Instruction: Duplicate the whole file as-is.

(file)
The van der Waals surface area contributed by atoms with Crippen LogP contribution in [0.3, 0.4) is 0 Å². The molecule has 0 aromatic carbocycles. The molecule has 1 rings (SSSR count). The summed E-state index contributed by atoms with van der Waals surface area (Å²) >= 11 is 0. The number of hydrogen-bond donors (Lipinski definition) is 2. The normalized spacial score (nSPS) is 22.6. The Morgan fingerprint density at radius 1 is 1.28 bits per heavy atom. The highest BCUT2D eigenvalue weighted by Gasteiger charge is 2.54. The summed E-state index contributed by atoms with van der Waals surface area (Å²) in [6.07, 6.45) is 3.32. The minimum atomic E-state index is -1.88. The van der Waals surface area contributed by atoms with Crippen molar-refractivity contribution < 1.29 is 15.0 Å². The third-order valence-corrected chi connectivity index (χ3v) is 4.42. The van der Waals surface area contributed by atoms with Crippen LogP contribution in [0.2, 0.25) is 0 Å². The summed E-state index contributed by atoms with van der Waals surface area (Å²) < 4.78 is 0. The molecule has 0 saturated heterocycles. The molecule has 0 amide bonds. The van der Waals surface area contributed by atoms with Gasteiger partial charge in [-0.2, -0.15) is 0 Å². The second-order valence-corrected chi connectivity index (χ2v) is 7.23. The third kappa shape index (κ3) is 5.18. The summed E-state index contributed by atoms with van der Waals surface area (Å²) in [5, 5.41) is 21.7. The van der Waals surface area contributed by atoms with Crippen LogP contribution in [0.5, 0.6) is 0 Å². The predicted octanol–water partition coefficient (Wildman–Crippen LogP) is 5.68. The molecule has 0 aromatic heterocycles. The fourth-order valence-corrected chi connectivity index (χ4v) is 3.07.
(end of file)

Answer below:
The van der Waals surface area contributed by atoms with Crippen LogP contribution in [0.3, 0.4) is 0 Å². The molecule has 0 aromatic carbocycles. The molecule has 1 rings (SSSR count). The summed E-state index contributed by atoms with van der Waals surface area (Å²) >= 11 is 0. The number of hydrogen-bond donors (Lipinski definition) is 2. The normalized spacial score (nSPS) is 22.6. The Morgan fingerprint density at radius 1 is 1.28 bits per heavy atom. The highest BCUT2D eigenvalue weighted by Gasteiger charge is 2.54. The summed E-state index contributed by atoms with van der Waals surface area (Å²) in [6.07, 6.45) is 3.32. The minimum atomic E-state index is -1.88. The van der Waals surface area contributed by atoms with Crippen molar-refractivity contribution < 1.29 is 15.0 Å². The third-order valence-corrected chi connectivity index (χ3v) is 4.42. The van der Waals surface area contributed by atoms with Crippen LogP contribution in [0.2, 0.25) is 0 Å². The summed E-state index contributed by atoms with van der Waals surface area (Å²) < 4.78 is 0. The molecule has 0 saturated heterocycles. The molecule has 0 amide bonds. The van der Waals surface area contributed by atoms with Gasteiger partial charge in [-0.2, -0.15) is 0 Å². The second-order valence-corrected chi connectivity index (χ2v) is 7.23. The third kappa shape index (κ3) is 5.18. The summed E-state index contributed by atoms with van der Waals surface area (Å²) in [5, 5.41) is 21.7. The van der Waals surface area contributed by atoms with Crippen LogP contribution in [0.5, 0.6) is 0 Å². The predicted octanol–water partition coefficient (Wildman–Crippen LogP) is 5.68. The molecule has 0 aromatic heterocycles. The fourth-order valence-corrected chi connectivity index (χ4v) is 3.07.